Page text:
- where the debt has been assigned, the details of the original debt and creditor, when it was assigned and to whom
- if regular instalments are currently offered or paid by or on behalf of the debtor, an explanation of why the offer is not acceptable and why a court claim is still a consideration.
- details of how the debt can be paid(for example, the method of and address for payment) and details of how to proceed if the debtor wishes to discuss payment options and
- the address to send the completed reply form.
The creditor should also:
- enclose an up-to-date statement of account for the debt. This should include details of any interest and administrative or other charges added or
- enclose the most recent statement of account for the debt. State in the letter of claim the amount of interest incurred and any administrative or other charges imposed since the issue of that statement of account, sufficient to bring it up to date or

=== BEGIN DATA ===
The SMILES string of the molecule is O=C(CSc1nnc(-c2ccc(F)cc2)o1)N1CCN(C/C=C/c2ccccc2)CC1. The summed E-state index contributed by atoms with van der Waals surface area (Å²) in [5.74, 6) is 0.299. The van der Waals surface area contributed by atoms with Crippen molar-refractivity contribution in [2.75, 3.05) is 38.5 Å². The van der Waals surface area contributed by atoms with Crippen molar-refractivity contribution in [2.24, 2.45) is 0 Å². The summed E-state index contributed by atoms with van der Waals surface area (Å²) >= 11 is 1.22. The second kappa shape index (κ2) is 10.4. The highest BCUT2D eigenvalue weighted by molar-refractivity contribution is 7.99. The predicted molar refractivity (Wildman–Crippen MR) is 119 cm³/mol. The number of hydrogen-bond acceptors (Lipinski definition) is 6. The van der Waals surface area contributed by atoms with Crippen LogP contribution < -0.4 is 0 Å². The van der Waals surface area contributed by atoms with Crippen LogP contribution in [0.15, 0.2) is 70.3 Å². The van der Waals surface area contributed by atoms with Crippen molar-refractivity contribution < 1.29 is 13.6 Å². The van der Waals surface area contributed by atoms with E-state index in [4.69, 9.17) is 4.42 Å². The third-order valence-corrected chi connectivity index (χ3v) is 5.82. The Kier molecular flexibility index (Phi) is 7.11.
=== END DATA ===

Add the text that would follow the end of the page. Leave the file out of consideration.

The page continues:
- if no statements have been provided for the debt, state in the letter of claim the amount of interest incurred and any administrative or other charges imposed since the incurrence of the debt.
(a) enclose a copy of the information sheet and the reply form in the form annexed to the protocol and
(b) enclose a financial statement form as annexed to the protocol
If the debtor does not reply to the letter prior to claim within 30 days, the creditor may commence court proceedings.
The debtor should use the reply form for its response. If the debtor indicates that it seeks debt advice, the creditor has to allow the debtor a reasonable period to obtain the advice and should not commence court proceedings less than 30 days from receipt of the completed reply form or 30 days from the creditor providing any documents requested by the debtor, whichever is the later. The creditor should also allow reasonable extra time for the debtor to obtain that advice where it would be reasonable to do so in the circumstances.